“Our book Amazon was the book of the fair for Kogan Page, seeing sales at the fair and since, and resulting in an auction in Italian and Russian. Kogan Page Inspire titles generated a lot of interest, as did books such as Myths of Branding and Digital Marketing Strategy.
“New technologies such as AI, robotics, and machine learning seemed to drive interest, as did big data themes. Perennial topics such as dealing with difficult people always resonate, as do core management and leadership skills.”
“We left feeling ‘more upbeat’ about foreign rights to come, “given the positive feedback on our publishing program for the remainder of 2018 and into 2019 and the new titles coming. We received good feedback on covers and our publishing areas, so we remain upbeat about the quality of our content and opportunities for rights sales.”
Magalie Delobelle, So Far So Good Agency, France
“The fair was a productive one for my agency. I am thrilled and am even enjoying the gigantic level of follow-up.
“Quite surprisingly, all my meetings were honored. Every year, with a crazy 70 meetings planned, one or two of them usually bail out, but not this time. For me, it was no less hectic than previous years.
“I had the chance to have in my list David Diop’s novel Frère d’âme and the title was on every lips. I sold rights to Aufbau in Germany, Cappelen Damm in Norway, and Cossee in the Netherlands a couple of weeks prior to the fair and their publishers were my best ambassadors.
“When a publisher sitting at my table has already heard about the book from other professionals, it helps a lot.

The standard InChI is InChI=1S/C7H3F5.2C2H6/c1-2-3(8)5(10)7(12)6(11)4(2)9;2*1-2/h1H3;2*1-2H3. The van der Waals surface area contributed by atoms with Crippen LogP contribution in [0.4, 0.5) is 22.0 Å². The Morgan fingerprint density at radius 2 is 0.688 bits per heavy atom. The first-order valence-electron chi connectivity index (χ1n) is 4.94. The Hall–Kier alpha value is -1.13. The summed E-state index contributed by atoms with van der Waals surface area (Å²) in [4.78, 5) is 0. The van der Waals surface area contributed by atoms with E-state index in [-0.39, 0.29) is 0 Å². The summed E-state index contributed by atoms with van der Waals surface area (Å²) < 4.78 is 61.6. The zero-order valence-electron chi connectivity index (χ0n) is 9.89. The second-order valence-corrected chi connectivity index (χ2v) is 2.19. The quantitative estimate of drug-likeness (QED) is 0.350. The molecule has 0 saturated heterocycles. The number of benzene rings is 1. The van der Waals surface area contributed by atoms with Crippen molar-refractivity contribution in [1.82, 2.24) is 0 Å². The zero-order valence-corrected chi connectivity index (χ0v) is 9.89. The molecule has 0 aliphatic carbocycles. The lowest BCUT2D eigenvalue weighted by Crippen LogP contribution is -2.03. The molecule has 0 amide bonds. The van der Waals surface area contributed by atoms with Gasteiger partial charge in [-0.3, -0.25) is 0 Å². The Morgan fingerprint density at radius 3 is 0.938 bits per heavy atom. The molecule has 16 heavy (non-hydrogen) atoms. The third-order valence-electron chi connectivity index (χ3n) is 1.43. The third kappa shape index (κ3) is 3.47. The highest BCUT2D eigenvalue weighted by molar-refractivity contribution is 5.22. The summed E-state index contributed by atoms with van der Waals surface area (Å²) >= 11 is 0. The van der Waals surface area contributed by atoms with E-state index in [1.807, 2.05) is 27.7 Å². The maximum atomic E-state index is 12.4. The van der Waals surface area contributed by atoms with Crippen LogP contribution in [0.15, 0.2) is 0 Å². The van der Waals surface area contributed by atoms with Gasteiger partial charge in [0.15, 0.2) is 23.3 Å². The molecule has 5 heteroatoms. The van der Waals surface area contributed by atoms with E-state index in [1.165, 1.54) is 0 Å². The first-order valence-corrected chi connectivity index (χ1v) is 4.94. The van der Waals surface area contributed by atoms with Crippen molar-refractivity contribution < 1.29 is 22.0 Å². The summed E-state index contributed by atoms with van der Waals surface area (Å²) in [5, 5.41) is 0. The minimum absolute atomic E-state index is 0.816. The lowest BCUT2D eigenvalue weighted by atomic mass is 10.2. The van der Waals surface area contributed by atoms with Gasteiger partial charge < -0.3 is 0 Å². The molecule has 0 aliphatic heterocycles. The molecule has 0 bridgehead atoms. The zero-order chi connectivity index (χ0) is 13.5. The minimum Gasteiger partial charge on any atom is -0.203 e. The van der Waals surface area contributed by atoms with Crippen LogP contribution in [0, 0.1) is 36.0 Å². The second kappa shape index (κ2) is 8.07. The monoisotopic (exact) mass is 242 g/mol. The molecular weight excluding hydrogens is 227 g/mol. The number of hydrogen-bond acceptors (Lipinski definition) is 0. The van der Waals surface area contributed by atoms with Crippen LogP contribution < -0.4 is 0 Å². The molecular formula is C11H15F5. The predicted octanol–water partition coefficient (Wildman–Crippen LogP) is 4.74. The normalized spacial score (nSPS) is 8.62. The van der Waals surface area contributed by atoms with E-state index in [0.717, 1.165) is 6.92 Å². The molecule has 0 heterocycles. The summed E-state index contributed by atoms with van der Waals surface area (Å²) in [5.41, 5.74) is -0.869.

“Frère d’âme [Soul Brother] sold into eight countries.
“And congratulations to our friends from Quebec and Canada who already started to buzz with their titles. Several German publishers asked me about authors from Canada,” which will be Frankfurt’s 2020 Guest of Honor.
Anna Soler-Pont, Pontas, Spain
With 2018 being her 27th consecutive Frankfurter Buchmesse, Anna Soler-Point tells us, “We felt that this year—as seems to be the trend or the past couple of years—the fair has been more about meaningful conversation and strengthening relationships rather than hype for a particular book and a flurry of deals.
“Deals happen all year ’round more and more, and the seasonality of deals and submissions is fading away, with people staying in touch.
“Fairs are relevant because the more technological the industry becomes, the more important face-to-face meetings are. For us agents, a 20-minute meeting is precious and the quickest way to understand what publishers and producers are looking for.
“Among the stories represented by the Pontas Agency that drew most of the attention were the three-book deal by Italian bestseller writer Federico Moccia with Hachette’s Grand Central. This deal will mean that Moccia, in 2020, will be published in English for the first time. The deal was highlighted in the Publishing Perspectives magazine distributed at the fair, and editors came to our table in the LitAg to ask about it.” [Editors’ note: The deal also is featured in today’s rights roundup here.]
“Another was the new novel by Peruvian writer Gustavo Rodríguez, Dawn (Madrugada), thanks to a French pre-empt by Denoël right at the beginning of the fair and the full English translation being submitted to publishers.
“Saskia Vogel’s debut novel Permission (to be published in 2019) also gathered a lot of attention, especially among German publishers because the author lives in Berlin and we’ve already closed six rights deals in total, and an option to develop a TV-series adaptation of the novel with a London-based production company.
“We also reconfirmed increasing interest in African literature.
“Since Pontas represents several authors from the continent, we were happily talking about the novels of, for instance, South African Kopano Matlwa (whose Evening Primrose is currently being published into several languages) or Ugandese debut author Ijangolet Ogwang’ s An Image in a Mirror.